The next stage of conservation work on The Museum of The Gorge began in May 2023, as part of a £9.9M grant by the National Heritage Memorial Fund to help secure the future of the buildings that form the Ironbridge Gorge Museum Trust. The building was built in 1840 as a river warehouse for the Coalbrookdale Company for the onward transport of its goods down river to Bristol and beyond.
Work on the Grade II* Listed building has already seen internal beams replaced prior to this second stage of work which will deal with the leaking roof, re-pointing brickwork, restoring the parapets, re-building the original roof for the Lady Chapel and removing the vegetation.
The £9.9m will be used for restoration on buildings across the Trust, but also includes £4.5m in endowment funding, which will be invested to ensure income generation for ongoing conservation maintenance. One of the sites which will be restored throughout the project is the The Old Furnace at Coalbrookdale, where Abraham Darby I developed the production technique for smelting iron with coke – a catalyst for the Industrial Revolution that transformed much of the wider world in the 18th centuries.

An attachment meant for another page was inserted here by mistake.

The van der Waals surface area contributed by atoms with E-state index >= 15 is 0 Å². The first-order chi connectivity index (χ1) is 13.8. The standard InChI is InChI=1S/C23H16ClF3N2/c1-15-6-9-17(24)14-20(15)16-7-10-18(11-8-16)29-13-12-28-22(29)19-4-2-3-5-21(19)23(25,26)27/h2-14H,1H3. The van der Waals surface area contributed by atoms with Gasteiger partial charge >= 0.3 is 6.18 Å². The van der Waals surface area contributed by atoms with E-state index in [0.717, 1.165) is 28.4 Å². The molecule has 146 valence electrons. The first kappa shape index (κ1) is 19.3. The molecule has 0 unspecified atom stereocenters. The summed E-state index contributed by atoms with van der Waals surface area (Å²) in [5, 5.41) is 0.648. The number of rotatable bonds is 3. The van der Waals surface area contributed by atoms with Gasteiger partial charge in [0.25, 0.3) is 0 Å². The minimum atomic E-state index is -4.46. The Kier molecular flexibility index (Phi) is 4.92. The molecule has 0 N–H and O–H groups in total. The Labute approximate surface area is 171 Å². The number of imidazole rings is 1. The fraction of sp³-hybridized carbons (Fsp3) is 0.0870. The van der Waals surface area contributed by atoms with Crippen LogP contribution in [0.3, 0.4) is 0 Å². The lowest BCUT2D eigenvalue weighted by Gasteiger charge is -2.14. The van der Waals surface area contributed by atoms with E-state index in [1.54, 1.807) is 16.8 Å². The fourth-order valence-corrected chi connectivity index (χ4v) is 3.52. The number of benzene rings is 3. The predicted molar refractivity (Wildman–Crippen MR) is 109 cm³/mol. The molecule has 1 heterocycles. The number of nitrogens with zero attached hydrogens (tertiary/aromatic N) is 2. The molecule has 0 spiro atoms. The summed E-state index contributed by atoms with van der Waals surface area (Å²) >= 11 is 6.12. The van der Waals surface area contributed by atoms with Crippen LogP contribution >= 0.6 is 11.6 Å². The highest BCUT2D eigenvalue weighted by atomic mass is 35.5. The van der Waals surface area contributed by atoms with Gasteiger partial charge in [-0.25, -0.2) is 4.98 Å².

Others sites include the Bedlam Furnaces, the impressive clock tower which was added to the Great Warehouse of the Coalbrookdale Company in 1843, and Coalport China Works. The Museum Trust’s ‘Conserving the Historic Estate Project’ is managed by Lucy Oldnall and focuses on heritage buildings and structures within the Ironbridge Gorge World Heritage Site that are in the care of the Trust including, five Scheduled Monuments, one Grade I Listed structure, 10 Grade II* Listed structures and 19 Grade II Listed structures – all within an area of 5.5 square km.